The following few chapters tell an intriguing story of destruction, prosperity, trust and betrayal. After the fall of Jerusalem and the exile of the majority of the people, a remnant is left and Nebuchadnezzar puts Gedaliah in charge of what remains in Judah. For the most part, those who are left are the poorest of the poor and a few bands of guerilla soldiers who escaped the hand of Babylon. When they gather together, Gedaliah addresses the motley crowd and tells them to farm, ranch, and rebuild their culture. He will govern and deal with the Babylonians—all they need to do is reestablish their lives.
The result is another glimpse into what I think is one of the core lessons in the book of Jeremiah. As they are faithful to Gedeliah’s directive, God shows them his grace and goodness. I love the fact that through the destruction of a rebellious and obstinate culture, God makes the poorest of the poor the wealthy land owners.
“[T]hen all the Judeans returned from all the places to which they had been driven and came to the land of Judah, to Gedaliah at Mizpah. And they gathered wine and summer fruits in great abundance.” (vs. 12)
But all is not well within the remnant. One of the military commanders, Johanan warns Gedaliah that another commander, Ishmael, struck a deal with a neighboring king to assassinate him. For whatever reason, Gedaliah does not believe Johanan, has Ishmael over for dinner, and at the table Ishmael rises up and kills Gedaliah. Ishmael, in what turns out to be raging evil, proceeds to slaughter seventy pilgrims on their way to mourn the destruction of the Temple, and then takes the remnant into captivity and prepares to take them into exile into Amon. Ishmael takes his own people captive! Ishmael was not satisfied with the state of things under Gedaliah, and forced control from his hands through treachery and conspiracy.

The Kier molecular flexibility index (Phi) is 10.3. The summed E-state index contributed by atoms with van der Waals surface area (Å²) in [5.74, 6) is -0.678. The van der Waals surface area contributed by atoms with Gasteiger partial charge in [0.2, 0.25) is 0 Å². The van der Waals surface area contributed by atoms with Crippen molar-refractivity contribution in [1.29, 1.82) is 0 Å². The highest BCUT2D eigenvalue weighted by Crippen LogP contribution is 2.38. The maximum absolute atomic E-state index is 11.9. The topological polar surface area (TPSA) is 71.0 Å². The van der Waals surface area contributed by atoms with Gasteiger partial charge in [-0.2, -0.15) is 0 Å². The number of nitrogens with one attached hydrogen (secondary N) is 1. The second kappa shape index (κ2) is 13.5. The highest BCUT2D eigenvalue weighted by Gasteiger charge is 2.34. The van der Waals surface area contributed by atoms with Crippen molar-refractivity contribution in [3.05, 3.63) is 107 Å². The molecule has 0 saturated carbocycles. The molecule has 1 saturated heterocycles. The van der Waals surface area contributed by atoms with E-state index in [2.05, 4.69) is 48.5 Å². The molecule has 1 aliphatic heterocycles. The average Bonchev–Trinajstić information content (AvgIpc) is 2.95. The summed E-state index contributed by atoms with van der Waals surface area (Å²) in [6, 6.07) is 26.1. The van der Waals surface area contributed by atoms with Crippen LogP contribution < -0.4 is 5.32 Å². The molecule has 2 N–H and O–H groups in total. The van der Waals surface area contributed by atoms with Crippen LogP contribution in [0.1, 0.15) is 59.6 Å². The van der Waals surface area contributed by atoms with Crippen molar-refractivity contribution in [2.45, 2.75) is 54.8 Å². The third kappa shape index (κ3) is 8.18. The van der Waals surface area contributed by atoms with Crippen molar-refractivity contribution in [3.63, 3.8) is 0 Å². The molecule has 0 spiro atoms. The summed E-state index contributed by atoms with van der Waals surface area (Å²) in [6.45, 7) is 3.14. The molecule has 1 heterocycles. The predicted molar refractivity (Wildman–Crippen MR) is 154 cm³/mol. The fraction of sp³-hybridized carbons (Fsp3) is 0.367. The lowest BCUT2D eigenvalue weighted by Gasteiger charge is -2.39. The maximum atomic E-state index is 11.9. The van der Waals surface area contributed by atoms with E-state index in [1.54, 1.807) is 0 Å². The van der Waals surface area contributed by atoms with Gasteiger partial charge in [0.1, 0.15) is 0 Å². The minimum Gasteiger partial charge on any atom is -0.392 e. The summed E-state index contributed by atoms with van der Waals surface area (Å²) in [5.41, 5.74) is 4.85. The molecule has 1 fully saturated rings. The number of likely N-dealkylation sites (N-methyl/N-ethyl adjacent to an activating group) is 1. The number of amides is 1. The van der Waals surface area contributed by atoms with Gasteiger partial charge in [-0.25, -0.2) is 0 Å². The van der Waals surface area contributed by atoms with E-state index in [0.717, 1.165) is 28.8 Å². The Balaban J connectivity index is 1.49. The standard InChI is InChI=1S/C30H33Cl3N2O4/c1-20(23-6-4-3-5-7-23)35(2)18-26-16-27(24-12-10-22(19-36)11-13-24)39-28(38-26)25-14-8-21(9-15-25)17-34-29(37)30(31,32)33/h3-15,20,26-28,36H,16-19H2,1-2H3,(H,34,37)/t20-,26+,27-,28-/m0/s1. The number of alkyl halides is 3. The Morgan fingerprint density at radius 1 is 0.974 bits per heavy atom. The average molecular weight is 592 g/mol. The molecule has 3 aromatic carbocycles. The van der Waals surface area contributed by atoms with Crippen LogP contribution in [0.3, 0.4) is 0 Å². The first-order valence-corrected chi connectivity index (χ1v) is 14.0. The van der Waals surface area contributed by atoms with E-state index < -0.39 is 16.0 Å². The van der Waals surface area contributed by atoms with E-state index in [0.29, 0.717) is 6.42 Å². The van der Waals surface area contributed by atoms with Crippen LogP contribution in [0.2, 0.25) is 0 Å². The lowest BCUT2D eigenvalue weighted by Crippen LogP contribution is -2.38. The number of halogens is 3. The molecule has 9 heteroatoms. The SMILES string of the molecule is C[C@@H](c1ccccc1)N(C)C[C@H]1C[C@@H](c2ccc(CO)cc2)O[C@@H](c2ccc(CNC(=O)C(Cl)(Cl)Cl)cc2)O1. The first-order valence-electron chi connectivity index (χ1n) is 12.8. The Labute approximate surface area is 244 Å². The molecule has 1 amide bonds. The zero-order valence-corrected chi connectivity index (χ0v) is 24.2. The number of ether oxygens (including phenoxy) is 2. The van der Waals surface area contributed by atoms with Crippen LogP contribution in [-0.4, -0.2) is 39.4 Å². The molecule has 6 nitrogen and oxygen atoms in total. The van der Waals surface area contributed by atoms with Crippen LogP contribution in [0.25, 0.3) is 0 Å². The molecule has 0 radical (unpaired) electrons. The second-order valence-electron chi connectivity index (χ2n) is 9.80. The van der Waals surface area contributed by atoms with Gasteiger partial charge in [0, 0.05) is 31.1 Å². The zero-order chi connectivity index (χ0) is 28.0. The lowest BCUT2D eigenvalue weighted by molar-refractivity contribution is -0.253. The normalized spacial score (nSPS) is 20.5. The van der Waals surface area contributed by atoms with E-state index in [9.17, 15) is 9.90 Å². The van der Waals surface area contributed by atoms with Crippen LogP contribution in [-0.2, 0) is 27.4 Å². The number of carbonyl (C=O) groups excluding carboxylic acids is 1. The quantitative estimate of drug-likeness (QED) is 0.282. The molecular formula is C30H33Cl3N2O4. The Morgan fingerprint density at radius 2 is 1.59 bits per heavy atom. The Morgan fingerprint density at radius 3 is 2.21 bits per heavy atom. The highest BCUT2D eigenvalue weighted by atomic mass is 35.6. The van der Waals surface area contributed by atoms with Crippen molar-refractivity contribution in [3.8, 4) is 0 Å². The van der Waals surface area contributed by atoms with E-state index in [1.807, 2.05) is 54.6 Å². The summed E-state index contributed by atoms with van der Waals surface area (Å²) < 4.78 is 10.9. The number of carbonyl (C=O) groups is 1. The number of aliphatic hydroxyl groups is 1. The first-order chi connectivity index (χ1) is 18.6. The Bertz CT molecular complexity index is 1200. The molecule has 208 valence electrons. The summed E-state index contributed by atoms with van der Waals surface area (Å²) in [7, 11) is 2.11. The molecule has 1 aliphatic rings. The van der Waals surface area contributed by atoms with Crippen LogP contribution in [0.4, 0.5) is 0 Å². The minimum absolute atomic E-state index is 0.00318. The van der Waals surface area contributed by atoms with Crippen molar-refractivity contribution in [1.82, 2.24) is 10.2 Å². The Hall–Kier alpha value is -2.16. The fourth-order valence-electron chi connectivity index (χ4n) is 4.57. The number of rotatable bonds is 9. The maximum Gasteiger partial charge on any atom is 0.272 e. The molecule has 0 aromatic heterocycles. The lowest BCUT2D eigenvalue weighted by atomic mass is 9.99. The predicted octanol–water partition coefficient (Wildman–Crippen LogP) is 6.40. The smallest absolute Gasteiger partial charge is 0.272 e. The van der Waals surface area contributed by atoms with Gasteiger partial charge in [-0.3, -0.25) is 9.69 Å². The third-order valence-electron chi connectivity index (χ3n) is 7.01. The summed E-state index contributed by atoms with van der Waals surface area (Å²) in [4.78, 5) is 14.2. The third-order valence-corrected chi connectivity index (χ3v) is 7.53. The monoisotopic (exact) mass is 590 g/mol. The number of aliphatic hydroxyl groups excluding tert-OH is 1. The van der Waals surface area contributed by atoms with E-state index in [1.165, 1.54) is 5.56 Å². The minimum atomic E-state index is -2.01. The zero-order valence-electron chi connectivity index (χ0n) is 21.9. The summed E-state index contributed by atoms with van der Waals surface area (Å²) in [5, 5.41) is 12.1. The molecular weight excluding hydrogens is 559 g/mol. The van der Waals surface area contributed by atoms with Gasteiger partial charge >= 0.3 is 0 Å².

Ishmael’s evil is the end of the prosperity under Gedaliah, and as we discover in further chapters, this group of Judeans never returns to the Promised Land to live there.
The remnant was small and at the mercy of the Babylonians. They could either choose to be faithful to God in their land or rebel and try and take control of their situation again. Gedaliah represents one response, Ishmael the other. When you are a remnant, you learn an important lesson: God is in control. When we try to take control, the results are disastrous.
God’s people are rarely the powerful majority. More often than not, God’s people are one among many voices heard in any given culture, and they are rarely the single, dominant voice. In fact, God chose the nation of Israel exactly because they were small, and Paul picks up this theme in Romans 11:1-5 when he describes God’s use of the church.
Because the church of Jesus Christ is a remnant, we need to learn that God is in control. Our aim should be to be faithful to God in everything, not to take control. Don’t mistake me--I believe a faithful lifestyle will extend to absolutely every aspect of a believer’s life and hence will salt and season every aspect of our culture. But our goal is faithfulness, not control. The example of Gedaliah is the right lifestyle for Christians living as a remnant, and it requires a great deal of self-discipline and trust to avoid Ishmael’s error and to let God control the things we can’t but wish we could.